Regulation

The CDC's Eviction Moratorium Is Neither Necessary Nor Legally Sound 

Despite fears that a pandemic-ravaged economy would force renters from their homes in droves, evictions were down nationwide at the end of summer.

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The Trump administration has pushed the envelope of its executive authority once again by issuing a blanket eviction moratorium that applies to all rental properties nationwide.

The order, issued by the Centers for Disease Control and Prevention (CDC) in early September, says tenants earning up to $99,000 ($198,000 for joint filers) cannot be evicted for failing to pay their rent, provided they tell their landlord in writing that they have made every effort to obtain government assistance, that they have lost income or received extraordinary out-of-pocket medical bills, and that their eviction would force them into homelessness or into a crowded living situation.

Landlords can still evict tenants who engage in criminal activity on the property or who pose a risk to public health or safety. Property owners who try to remove a tenant in violation of the CDC's directive could face a $100,000 fine and a year in jail. The order goes beyond the federal eviction moratorium passed by Congress in March, which applied only to the 28 percent of properties covered by federal mortgage guarantees or other federal housing programs.

Some housing advocates cheered the move and called for emergency rental assistance to forestall a potential wave of evictions once the moratorium ends. Landlord groups opposed the order while also making the case for rental assistance that will help their members get paid.

But despite fears that a pandemic-ravaged economy would force renters from their homes in droves, evictions were down nationwide at the end of summer. "Data so far show no indication of a heightened rate of evictions," says economist Salim Furth of George Mason University's Mercatus Center. "By acting prematurely, the administration is putting a heavy financial burden on housing providers."

The eviction moratorium also rests on shaky legal ground. The CDC says its authority comes from federal regulations that give the agency's director the power to take any measures deemed "reasonably necessary" to prevent the interstate spread of communicable disease, including "inspection, fumigation, disinfection, sanitation, pest extermination, and destruction of animals or articles believed to be sources of infection."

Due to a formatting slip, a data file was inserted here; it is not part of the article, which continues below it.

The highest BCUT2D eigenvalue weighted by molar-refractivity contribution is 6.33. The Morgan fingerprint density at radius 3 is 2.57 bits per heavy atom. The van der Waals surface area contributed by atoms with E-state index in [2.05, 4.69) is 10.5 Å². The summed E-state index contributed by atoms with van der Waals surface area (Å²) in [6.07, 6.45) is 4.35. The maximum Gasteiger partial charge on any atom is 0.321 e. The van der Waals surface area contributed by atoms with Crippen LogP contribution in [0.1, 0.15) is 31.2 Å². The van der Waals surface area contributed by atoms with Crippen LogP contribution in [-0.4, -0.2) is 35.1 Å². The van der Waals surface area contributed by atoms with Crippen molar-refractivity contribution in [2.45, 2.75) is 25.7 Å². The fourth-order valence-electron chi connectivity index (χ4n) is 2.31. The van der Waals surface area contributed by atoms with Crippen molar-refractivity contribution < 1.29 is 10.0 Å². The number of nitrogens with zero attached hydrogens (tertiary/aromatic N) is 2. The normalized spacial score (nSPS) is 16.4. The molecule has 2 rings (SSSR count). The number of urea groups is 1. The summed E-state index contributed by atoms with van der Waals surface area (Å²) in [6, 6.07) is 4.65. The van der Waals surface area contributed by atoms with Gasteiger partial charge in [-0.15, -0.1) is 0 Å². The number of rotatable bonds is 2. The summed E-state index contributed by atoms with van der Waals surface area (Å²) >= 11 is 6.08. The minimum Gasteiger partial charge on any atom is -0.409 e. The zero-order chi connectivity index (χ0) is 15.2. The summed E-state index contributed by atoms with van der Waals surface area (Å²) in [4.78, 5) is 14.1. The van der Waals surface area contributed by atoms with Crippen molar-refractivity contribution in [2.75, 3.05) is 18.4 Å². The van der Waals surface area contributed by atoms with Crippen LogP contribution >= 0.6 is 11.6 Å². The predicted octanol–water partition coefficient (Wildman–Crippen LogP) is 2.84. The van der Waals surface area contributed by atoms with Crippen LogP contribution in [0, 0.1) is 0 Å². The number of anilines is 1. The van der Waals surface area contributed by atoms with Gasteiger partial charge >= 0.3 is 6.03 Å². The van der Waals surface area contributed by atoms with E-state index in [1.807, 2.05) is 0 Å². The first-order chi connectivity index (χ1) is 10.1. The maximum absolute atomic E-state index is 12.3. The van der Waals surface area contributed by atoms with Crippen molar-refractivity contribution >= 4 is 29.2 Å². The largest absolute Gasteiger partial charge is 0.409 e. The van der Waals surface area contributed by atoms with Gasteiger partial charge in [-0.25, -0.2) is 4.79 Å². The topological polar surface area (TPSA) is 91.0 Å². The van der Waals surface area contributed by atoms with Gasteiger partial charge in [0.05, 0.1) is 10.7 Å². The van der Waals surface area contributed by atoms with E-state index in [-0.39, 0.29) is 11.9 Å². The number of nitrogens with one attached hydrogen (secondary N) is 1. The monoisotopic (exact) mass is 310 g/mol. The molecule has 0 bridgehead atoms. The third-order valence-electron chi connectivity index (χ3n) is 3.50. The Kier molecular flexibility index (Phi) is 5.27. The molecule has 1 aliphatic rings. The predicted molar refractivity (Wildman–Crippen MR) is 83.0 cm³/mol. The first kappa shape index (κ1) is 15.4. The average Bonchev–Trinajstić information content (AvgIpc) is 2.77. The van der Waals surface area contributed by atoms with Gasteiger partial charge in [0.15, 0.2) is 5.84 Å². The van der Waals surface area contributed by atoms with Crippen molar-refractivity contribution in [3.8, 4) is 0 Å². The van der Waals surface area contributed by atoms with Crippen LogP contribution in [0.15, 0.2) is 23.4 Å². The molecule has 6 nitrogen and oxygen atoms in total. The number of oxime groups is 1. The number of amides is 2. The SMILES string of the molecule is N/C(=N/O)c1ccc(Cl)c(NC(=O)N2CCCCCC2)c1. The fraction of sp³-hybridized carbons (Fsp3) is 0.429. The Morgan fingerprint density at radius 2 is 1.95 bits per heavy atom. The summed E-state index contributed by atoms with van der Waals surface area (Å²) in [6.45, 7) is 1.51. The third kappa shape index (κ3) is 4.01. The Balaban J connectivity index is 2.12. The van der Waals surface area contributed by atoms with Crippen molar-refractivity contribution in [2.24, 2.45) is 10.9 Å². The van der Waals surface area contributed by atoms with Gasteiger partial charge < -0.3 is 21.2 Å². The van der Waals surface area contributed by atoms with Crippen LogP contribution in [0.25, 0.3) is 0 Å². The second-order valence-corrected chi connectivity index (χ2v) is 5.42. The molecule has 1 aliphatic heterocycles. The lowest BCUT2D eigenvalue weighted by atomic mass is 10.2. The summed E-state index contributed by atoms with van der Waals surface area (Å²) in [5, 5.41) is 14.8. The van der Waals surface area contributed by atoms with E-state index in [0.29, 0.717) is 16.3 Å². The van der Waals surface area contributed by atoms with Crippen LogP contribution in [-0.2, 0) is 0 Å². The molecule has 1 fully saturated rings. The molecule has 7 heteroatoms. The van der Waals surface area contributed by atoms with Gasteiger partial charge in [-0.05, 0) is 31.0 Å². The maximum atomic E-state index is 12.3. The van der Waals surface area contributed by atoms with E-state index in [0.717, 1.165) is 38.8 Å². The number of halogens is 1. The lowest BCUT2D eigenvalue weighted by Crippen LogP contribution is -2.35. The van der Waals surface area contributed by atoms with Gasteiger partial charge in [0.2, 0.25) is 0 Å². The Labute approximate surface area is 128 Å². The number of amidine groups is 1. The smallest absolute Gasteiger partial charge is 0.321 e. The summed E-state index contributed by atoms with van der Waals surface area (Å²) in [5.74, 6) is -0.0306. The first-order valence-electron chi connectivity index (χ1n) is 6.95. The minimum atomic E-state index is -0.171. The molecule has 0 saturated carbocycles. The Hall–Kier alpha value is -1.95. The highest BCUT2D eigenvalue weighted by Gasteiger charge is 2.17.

Those examples, South Texas College of Law professor Josh Blackman noted in a blog post for The Volokh Conspiracy, "are localized, and limited to prevent the spread of an infection in a single building or location. None of these examples are even remotely close to a nationwide moratorium on evictions."

Legal or not, the CDC order shows how a patchwork of temporary eviction moratoriums can morph into a sweeping federal policy mainstream enough to be adopted by a Republican administration.

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  1. To all the lolbertarians who read this rag, please ask yourself the following question: “Would a Supreme Court packed by Hillary Clinton defend this government overreach?” Think about that next time you decide you need to vote with your “principles”.

    1. You do know that Trump is the force behind the eviction mandate by an executive order, don’t you?

      1. Shhhh! Don’t want to confuse him with, you know, facts and stuff.

      2. Actually, no, I don’t think we know that. Trump hasn’t tweeted opposition to the CDC order but neither has he explicitly endorsed it (that I’m aware of). The hypothesis remains open that the eviction mandate was a decision by CDC ‘swamp critters’.

        Regardless, that’s not RHW’s point. Yeah, he’s usually a parody account but this time, I think it was a real point. Regardless of Trump’s opinion on the eviction mandate (or the wall or any other example of executive overreach), what do you think are the prospects of judicial review of that overreach under courts filled by hypothetical presidents? All presidents overreach. Trump at least seemed to appoint justices who will occasionally rein in the overreach.

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  2. What has legal got to do with anything now that the elite heads of social media companies, and the editors of various publications determine the election outcome, and not the counting of lawful ballots as determined by the courts?
    Snow or not, I may have to move back to Georgia and hope I die soon enough to not watch the entire country turn into California.

    1. You do know that Georgia went blue in this latest election, don’t you?

  3. Anything further since last night on the use of Benford’s law to detect fraud in the Biden vote? I’m particularly interested in people’s reactions to this news.

    This means that going forward, elections in the USA are going to be viewed by international observers as just as phony as the elections in parts of the world we make fun of. People in many states may just stop voting as they get confirmation their votes aren’t handled seriously.

    I was just looking to see if Benford’s law came up in the litigation over the scientific data my post-doctoral lab chief detected as fraudulent. Indeed it did.

    1. “I consider it completely unimportant who in the party will vote, or how; but what is extraordinarily important is this—who will count the votes, and how.” – Uncle Joe